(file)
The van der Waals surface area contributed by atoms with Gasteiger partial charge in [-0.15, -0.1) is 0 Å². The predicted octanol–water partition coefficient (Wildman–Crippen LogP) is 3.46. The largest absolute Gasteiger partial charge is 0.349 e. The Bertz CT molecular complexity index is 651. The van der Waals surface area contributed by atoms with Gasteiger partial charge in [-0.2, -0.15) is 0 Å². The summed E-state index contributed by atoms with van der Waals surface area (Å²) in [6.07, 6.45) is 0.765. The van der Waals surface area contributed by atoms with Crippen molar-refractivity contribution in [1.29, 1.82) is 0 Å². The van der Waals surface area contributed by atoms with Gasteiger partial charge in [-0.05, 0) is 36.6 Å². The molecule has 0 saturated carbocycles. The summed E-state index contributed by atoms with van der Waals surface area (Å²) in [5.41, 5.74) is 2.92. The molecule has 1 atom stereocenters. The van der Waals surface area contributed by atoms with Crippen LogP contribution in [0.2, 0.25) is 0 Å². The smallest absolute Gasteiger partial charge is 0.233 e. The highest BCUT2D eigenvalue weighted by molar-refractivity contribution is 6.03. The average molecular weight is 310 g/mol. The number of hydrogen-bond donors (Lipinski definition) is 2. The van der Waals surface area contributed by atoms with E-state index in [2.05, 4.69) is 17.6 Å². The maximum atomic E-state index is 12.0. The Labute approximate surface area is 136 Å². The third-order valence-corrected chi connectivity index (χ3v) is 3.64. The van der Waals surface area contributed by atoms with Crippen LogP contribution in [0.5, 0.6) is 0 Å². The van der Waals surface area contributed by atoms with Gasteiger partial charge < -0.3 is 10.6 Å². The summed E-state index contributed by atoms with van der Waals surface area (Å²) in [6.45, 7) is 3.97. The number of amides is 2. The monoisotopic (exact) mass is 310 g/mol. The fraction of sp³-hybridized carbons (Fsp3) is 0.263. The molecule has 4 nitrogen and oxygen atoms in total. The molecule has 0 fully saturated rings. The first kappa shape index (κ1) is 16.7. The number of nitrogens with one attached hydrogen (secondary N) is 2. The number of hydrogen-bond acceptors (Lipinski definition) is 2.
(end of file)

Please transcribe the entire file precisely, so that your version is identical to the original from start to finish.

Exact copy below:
The van der Waals surface area contributed by atoms with Gasteiger partial charge in [-0.15, -0.1) is 0 Å². The predicted octanol–water partition coefficient (Wildman–Crippen LogP) is 3.46. The largest absolute Gasteiger partial charge is 0.349 e. The Bertz CT molecular complexity index is 651. The van der Waals surface area contributed by atoms with Gasteiger partial charge in [-0.2, -0.15) is 0 Å². The summed E-state index contributed by atoms with van der Waals surface area (Å²) in [6.07, 6.45) is 0.765. The van der Waals surface area contributed by atoms with Crippen molar-refractivity contribution in [1.29, 1.82) is 0 Å². The van der Waals surface area contributed by atoms with Gasteiger partial charge in [-0.05, 0) is 36.6 Å². The molecule has 0 saturated carbocycles. The summed E-state index contributed by atoms with van der Waals surface area (Å²) in [5.41, 5.74) is 2.92. The molecule has 1 atom stereocenters. The van der Waals surface area contributed by atoms with Crippen LogP contribution in [0.2, 0.25) is 0 Å². The smallest absolute Gasteiger partial charge is 0.233 e. The highest BCUT2D eigenvalue weighted by molar-refractivity contribution is 6.03. The average molecular weight is 310 g/mol. The number of hydrogen-bond donors (Lipinski definition) is 2. The van der Waals surface area contributed by atoms with E-state index in [2.05, 4.69) is 17.6 Å². The maximum atomic E-state index is 12.0. The Labute approximate surface area is 136 Å². The third-order valence-corrected chi connectivity index (χ3v) is 3.64. The van der Waals surface area contributed by atoms with Crippen LogP contribution in [0.5, 0.6) is 0 Å². The van der Waals surface area contributed by atoms with Gasteiger partial charge < -0.3 is 10.6 Å². The summed E-state index contributed by atoms with van der Waals surface area (Å²) in [6.45, 7) is 3.97. The number of amides is 2. The monoisotopic (exact) mass is 310 g/mol. The fraction of sp³-hybridized carbons (Fsp3) is 0.263. The molecule has 4 nitrogen and oxygen atoms in total. The molecule has 0 fully saturated rings. The first kappa shape index (κ1) is 16.7. The number of nitrogens with one attached hydrogen (secondary N) is 2. The number of hydrogen-bond acceptors (Lipinski definition) is 2.